SHERI SKELE

September 13, 2023 by Artist Lane

Q. Can you share with us some insights into your Aboriginal cultural background and heritage?
A. I am a proud Bidjara woman of the South West region

in Queensland and my family are from the Charleville area. I didn’t discover my Aboriginal heritage until I was in my teens and sadly I didn’t understand the importance of it at the time, though I was always proud of my heritage.

I’m so grateful that I’ve been able to close the gap slightly for my children and been able to give them the opportunity to learn about their culture from a much younger age.

Q. What themes or stories from Aboriginal culture and history do you most often explore in your art, and why?
A. I really love to paint about my experiences growing up here on beautiful Gubbi Gubbi country as well as the time

I spent in the NT which is where I was first exposed to my culture and introduced to my true identity.

Q. One of your greatest adventures was moving to Nhulunbuy in the Northern Territory, what prompted your decision to move?
A. It was such a life changing experience for me and although I didn’t realise it at the time it has influenced
and directed my life in so many ways. I was quite young,
in my early twenties, and didn’t think too much of the move, it seemed fun and I was up for an adventure.

Q. How does your Bidjara heritage influence your art?
A. I feel so lucky to be able to connect and share my

Bidjara heritage with so many people and continue to
learn and grow myself. My culture is what makes my artworks so special and drawing from that is what
inspires my paintings.

Q. What insights have you gained from your time at Dhimurru that influence your art and your heritage?
A. I am eternally grateful to my uncles and aunties who took me under their wing and introduced me to so much
of our incredible culture. I spent a lot of time yarning to whoever was in the troopie as we would drive over the corrugated roads to get to sacred sites and the most beautiful fresh water holes you could possibly imagine. It was in these times that I learnt to slow down and connect internally, which has guided me on my artistic journey and
I always felt so at ease when I was on County, it was a very humbling and an eye opening experience.

Q. What motivated you to become an artist, and how
did you get started with your artistic journey?
A. I began painting as a way to connect with my culture
and to learn more about our history and my family tree. One day I just intuitively picked up a paint brush and started painting and it felt so natural and I knew right
then and there that this is what I’m supposed to be doing.

Q. You speak of your deep connection to the earth, country, and spirit. How do these elements manifest
in your artwork?
A. The connection that I feel to my culture as a whole is

so beautiful, and also very hard to explain but it’s just something thats inside of me.

Our culture is intertwined with the land and sea, the people, lore, our identity and the creation, and when country is loved and cared for, country cares for us in return. When I paint I draw from these feelings of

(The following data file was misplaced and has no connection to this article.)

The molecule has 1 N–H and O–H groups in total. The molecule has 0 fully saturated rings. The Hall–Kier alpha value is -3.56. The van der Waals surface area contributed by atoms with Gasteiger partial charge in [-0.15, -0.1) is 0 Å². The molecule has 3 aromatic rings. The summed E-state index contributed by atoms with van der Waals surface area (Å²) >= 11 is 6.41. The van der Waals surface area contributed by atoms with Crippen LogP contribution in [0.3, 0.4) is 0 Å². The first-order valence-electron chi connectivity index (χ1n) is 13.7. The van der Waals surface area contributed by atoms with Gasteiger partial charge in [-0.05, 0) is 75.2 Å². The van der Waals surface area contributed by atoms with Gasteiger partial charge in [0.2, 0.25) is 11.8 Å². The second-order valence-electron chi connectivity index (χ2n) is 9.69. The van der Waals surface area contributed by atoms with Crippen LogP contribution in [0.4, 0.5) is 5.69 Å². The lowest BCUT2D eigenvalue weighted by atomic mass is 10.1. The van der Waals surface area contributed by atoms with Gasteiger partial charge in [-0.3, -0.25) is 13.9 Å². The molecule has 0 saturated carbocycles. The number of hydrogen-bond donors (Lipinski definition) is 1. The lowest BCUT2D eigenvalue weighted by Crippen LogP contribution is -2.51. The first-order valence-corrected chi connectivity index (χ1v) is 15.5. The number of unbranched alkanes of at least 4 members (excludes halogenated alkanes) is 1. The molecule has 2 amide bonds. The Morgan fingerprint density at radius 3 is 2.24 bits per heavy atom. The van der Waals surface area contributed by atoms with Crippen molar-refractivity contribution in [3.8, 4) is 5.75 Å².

knowing and I use symbols and colours to tell stories
that I want to share which mostly happens organically. 

Q. Can you elaborate on how the gaps in your
knowledge about your heritage have empowered
you as an individual?
A. I grew up envious of people around me who appeared

so much more enriched in their culture than I was and through research, questions and more questions the
gaps have allowed me to be vulnerable and share my
own individual story which has empowered so many other people with very similar stories to mine. It’s an incredible feeling knowing that through my journey I’ve been able
to encourage my brothers and sisters to discover and
learn about their own Aboriginal heritage and their
own personal stories, and forge their mark as proud Aboriginal Australians. 

Q. What inspires you to be creative? Is there a certain place you go for inspiration?
A. Inspiration comes and goes and it can be difficult at times to stay in the creating space when I need to also be managing the admin side of my business as well as look after my family. I find that I have weeks when the creativity just flows and getting outside in nature always helps with that. I really like to work in a clean and tidy space with my favourite music playing and a musky scent flowing in the diffuser.

Q. How do you balance traditional Aboriginal art forms and contemporary artistic expressions in your work?
A. Aboriginal art is very traditional, its a form of art that has been used by our people for centuries, however the way that I paint using the symbols, colours, styles and composition are more on the contemporary side.

Q. Could you share a bit about the iconography in your
artwork and their significance?

A. A lot of the symbols that I use relate directly to my
interpretations and include things like sand dunes, native shrubs and plants, bush turkey and kangaroo tracks, and the ocean and rivers. I also have a unique colour palette which mostly consists of pinks and peaches as well as the more earthy tones.

Q. How do you share your ancestors’ stories with your
daughters and the wider community through your art?

A. My daughters love hearing about our family histories

and learning about all of the symbol meanings and stories in my paintings, they are very proud young aboriginal girls. I love being able to talk to them about their culture and ensure that they will continue it on to their children.

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